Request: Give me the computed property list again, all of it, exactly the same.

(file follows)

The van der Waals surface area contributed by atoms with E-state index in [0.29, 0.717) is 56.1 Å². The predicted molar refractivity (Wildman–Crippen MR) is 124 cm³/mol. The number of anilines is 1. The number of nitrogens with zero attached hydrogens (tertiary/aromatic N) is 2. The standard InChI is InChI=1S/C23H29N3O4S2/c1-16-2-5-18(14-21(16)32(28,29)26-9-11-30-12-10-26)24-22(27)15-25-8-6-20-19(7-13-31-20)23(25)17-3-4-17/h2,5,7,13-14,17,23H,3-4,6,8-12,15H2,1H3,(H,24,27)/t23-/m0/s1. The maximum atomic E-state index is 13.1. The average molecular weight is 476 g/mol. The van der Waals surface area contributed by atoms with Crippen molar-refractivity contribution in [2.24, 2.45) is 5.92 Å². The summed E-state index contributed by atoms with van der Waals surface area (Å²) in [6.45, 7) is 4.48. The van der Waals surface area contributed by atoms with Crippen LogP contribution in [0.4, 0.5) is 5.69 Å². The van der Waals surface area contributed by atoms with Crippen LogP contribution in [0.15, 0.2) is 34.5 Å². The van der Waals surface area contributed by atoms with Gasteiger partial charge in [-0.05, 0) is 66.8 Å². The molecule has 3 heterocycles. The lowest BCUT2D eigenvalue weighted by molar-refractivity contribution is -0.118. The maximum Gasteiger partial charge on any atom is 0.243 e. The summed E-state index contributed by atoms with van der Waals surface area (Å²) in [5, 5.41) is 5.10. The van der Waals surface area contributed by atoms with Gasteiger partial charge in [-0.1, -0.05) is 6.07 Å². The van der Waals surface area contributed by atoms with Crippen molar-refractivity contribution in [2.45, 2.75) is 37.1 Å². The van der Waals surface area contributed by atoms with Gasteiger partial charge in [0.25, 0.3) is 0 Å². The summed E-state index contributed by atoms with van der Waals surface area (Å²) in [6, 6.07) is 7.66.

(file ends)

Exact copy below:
The van der Waals surface area contributed by atoms with E-state index in [0.29, 0.717) is 56.1 Å². The predicted molar refractivity (Wildman–Crippen MR) is 124 cm³/mol. The number of anilines is 1. The number of nitrogens with zero attached hydrogens (tertiary/aromatic N) is 2. The standard InChI is InChI=1S/C23H29N3O4S2/c1-16-2-5-18(14-21(16)32(28,29)26-9-11-30-12-10-26)24-22(27)15-25-8-6-20-19(7-13-31-20)23(25)17-3-4-17/h2,5,7,13-14,17,23H,3-4,6,8-12,15H2,1H3,(H,24,27)/t23-/m0/s1. The maximum atomic E-state index is 13.1. The average molecular weight is 476 g/mol. The van der Waals surface area contributed by atoms with Crippen molar-refractivity contribution in [2.24, 2.45) is 5.92 Å². The summed E-state index contributed by atoms with van der Waals surface area (Å²) in [6.45, 7) is 4.48. The van der Waals surface area contributed by atoms with Crippen LogP contribution in [0.4, 0.5) is 5.69 Å². The van der Waals surface area contributed by atoms with Crippen LogP contribution in [0.15, 0.2) is 34.5 Å². The van der Waals surface area contributed by atoms with Gasteiger partial charge in [-0.05, 0) is 66.8 Å². The molecule has 3 heterocycles. The lowest BCUT2D eigenvalue weighted by molar-refractivity contribution is -0.118. The maximum Gasteiger partial charge on any atom is 0.243 e. The summed E-state index contributed by atoms with van der Waals surface area (Å²) in [5, 5.41) is 5.10. The van der Waals surface area contributed by atoms with Gasteiger partial charge in [-0.1, -0.05) is 6.07 Å². The van der Waals surface area contributed by atoms with Crippen molar-refractivity contribution in [2.45, 2.75) is 37.1 Å². The van der Waals surface area contributed by atoms with Gasteiger partial charge in [0.25, 0.3) is 0 Å². The summed E-state index contributed by atoms with van der Waals surface area (Å²) in [6, 6.07) is 7.66.